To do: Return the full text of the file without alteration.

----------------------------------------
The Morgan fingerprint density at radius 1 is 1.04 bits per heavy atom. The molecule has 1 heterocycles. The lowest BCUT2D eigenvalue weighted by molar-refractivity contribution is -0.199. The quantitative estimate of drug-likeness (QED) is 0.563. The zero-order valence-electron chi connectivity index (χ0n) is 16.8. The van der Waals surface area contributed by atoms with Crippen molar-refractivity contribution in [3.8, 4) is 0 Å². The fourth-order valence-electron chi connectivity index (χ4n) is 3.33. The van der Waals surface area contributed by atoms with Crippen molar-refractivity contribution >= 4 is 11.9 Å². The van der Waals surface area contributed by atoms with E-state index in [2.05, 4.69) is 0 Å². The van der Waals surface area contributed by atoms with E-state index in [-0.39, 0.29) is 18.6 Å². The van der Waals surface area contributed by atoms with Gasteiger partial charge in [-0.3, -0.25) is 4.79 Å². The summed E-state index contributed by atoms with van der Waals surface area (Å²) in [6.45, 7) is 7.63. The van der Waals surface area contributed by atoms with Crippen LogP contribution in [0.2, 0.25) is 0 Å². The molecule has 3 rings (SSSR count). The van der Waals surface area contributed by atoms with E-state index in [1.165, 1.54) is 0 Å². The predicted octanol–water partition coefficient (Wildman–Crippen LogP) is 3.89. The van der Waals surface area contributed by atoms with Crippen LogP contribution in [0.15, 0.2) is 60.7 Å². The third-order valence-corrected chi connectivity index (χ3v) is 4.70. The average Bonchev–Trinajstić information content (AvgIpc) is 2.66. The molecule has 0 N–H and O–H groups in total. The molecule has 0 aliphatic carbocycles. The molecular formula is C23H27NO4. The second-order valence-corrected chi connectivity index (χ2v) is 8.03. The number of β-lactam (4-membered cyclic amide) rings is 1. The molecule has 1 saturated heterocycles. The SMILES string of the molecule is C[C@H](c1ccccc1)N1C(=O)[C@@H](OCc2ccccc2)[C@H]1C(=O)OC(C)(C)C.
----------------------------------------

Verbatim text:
The Morgan fingerprint density at radius 1 is 1.04 bits per heavy atom. The molecule has 1 heterocycles. The lowest BCUT2D eigenvalue weighted by molar-refractivity contribution is -0.199. The quantitative estimate of drug-likeness (QED) is 0.563. The zero-order valence-electron chi connectivity index (χ0n) is 16.8. The van der Waals surface area contributed by atoms with Crippen molar-refractivity contribution in [3.8, 4) is 0 Å². The fourth-order valence-electron chi connectivity index (χ4n) is 3.33. The van der Waals surface area contributed by atoms with Crippen molar-refractivity contribution >= 4 is 11.9 Å². The van der Waals surface area contributed by atoms with E-state index in [2.05, 4.69) is 0 Å². The van der Waals surface area contributed by atoms with E-state index in [-0.39, 0.29) is 18.6 Å². The van der Waals surface area contributed by atoms with Gasteiger partial charge in [-0.3, -0.25) is 4.79 Å². The summed E-state index contributed by atoms with van der Waals surface area (Å²) in [6.45, 7) is 7.63. The van der Waals surface area contributed by atoms with Crippen LogP contribution in [0.2, 0.25) is 0 Å². The molecule has 3 rings (SSSR count). The van der Waals surface area contributed by atoms with E-state index in [1.165, 1.54) is 0 Å². The predicted octanol–water partition coefficient (Wildman–Crippen LogP) is 3.89. The van der Waals surface area contributed by atoms with Crippen LogP contribution in [0.15, 0.2) is 60.7 Å². The third-order valence-corrected chi connectivity index (χ3v) is 4.70. The average Bonchev–Trinajstić information content (AvgIpc) is 2.66. The molecule has 0 N–H and O–H groups in total. The molecule has 0 aliphatic carbocycles. The molecular formula is C23H27NO4. The second-order valence-corrected chi connectivity index (χ2v) is 8.03. The number of β-lactam (4-membered cyclic amide) rings is 1. The molecule has 1 saturated heterocycles. The SMILES string of the molecule is C[C@H](c1ccccc1)N1C(=O)[C@@H](OCc2ccccc2)[C@H]1C(=O)OC(C)(C)C.